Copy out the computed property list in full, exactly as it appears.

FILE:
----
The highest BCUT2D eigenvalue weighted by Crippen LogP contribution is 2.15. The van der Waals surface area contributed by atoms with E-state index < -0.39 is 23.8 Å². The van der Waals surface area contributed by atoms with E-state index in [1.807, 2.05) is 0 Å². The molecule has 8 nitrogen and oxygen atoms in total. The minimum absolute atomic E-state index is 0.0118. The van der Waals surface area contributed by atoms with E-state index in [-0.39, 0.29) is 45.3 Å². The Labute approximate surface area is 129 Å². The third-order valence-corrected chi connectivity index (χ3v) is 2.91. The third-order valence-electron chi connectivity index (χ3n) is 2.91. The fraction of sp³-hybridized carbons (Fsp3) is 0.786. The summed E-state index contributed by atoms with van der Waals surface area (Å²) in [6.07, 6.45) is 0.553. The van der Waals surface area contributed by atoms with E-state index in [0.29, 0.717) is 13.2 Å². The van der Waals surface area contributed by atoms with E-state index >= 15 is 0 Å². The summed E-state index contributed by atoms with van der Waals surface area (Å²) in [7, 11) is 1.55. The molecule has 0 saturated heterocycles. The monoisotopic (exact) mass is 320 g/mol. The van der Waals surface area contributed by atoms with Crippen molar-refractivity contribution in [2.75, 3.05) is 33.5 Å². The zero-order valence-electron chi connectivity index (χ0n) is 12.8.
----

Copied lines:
The highest BCUT2D eigenvalue weighted by Crippen LogP contribution is 2.15. The van der Waals surface area contributed by atoms with E-state index < -0.39 is 23.8 Å². The van der Waals surface area contributed by atoms with E-state index in [1.807, 2.05) is 0 Å². The molecule has 8 nitrogen and oxygen atoms in total. The minimum absolute atomic E-state index is 0.0118. The van der Waals surface area contributed by atoms with E-state index in [-0.39, 0.29) is 45.3 Å². The Labute approximate surface area is 129 Å². The third-order valence-corrected chi connectivity index (χ3v) is 2.91. The third-order valence-electron chi connectivity index (χ3n) is 2.91. The fraction of sp³-hybridized carbons (Fsp3) is 0.786. The summed E-state index contributed by atoms with van der Waals surface area (Å²) in [6.07, 6.45) is 0.553. The van der Waals surface area contributed by atoms with E-state index in [0.29, 0.717) is 13.2 Å². The van der Waals surface area contributed by atoms with E-state index >= 15 is 0 Å². The summed E-state index contributed by atoms with van der Waals surface area (Å²) in [7, 11) is 1.55. The molecule has 0 saturated heterocycles. The monoisotopic (exact) mass is 320 g/mol. The van der Waals surface area contributed by atoms with Crippen molar-refractivity contribution in [2.75, 3.05) is 33.5 Å². The zero-order valence-electron chi connectivity index (χ0n) is 12.8.